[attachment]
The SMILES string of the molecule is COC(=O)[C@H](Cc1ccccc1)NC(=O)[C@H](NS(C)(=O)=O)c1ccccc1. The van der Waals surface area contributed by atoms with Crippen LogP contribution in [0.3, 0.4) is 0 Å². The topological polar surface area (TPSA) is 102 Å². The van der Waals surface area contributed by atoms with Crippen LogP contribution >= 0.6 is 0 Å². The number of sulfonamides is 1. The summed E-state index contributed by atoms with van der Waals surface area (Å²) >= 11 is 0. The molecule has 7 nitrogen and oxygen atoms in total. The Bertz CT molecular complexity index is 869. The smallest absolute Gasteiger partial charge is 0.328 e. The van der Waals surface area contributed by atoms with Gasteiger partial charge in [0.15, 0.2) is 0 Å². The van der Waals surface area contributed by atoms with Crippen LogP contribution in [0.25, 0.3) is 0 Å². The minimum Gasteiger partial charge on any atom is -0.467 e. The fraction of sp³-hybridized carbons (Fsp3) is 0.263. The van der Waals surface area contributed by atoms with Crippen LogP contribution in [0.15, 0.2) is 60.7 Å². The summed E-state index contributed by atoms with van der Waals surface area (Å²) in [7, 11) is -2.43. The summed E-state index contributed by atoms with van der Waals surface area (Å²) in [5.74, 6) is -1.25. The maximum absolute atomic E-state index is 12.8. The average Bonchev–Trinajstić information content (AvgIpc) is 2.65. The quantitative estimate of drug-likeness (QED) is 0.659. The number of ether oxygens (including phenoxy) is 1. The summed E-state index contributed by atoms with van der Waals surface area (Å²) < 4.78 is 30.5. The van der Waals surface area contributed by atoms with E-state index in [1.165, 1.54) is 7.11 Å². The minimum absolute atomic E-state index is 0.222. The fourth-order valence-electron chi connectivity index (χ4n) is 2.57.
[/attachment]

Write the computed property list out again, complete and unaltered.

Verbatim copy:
The SMILES string of the molecule is COC(=O)[C@H](Cc1ccccc1)NC(=O)[C@H](NS(C)(=O)=O)c1ccccc1. The van der Waals surface area contributed by atoms with Crippen LogP contribution in [0.3, 0.4) is 0 Å². The topological polar surface area (TPSA) is 102 Å². The van der Waals surface area contributed by atoms with Crippen LogP contribution >= 0.6 is 0 Å². The number of sulfonamides is 1. The summed E-state index contributed by atoms with van der Waals surface area (Å²) >= 11 is 0. The molecule has 7 nitrogen and oxygen atoms in total. The Bertz CT molecular complexity index is 869. The smallest absolute Gasteiger partial charge is 0.328 e. The van der Waals surface area contributed by atoms with Gasteiger partial charge in [0.15, 0.2) is 0 Å². The van der Waals surface area contributed by atoms with Crippen LogP contribution in [0.25, 0.3) is 0 Å². The minimum Gasteiger partial charge on any atom is -0.467 e. The fraction of sp³-hybridized carbons (Fsp3) is 0.263. The van der Waals surface area contributed by atoms with Crippen LogP contribution in [0.15, 0.2) is 60.7 Å². The summed E-state index contributed by atoms with van der Waals surface area (Å²) in [7, 11) is -2.43. The summed E-state index contributed by atoms with van der Waals surface area (Å²) in [5.74, 6) is -1.25. The maximum absolute atomic E-state index is 12.8. The average Bonchev–Trinajstić information content (AvgIpc) is 2.65. The quantitative estimate of drug-likeness (QED) is 0.659. The number of ether oxygens (including phenoxy) is 1. The summed E-state index contributed by atoms with van der Waals surface area (Å²) < 4.78 is 30.5. The van der Waals surface area contributed by atoms with E-state index in [1.165, 1.54) is 7.11 Å². The minimum absolute atomic E-state index is 0.222. The fourth-order valence-electron chi connectivity index (χ4n) is 2.57.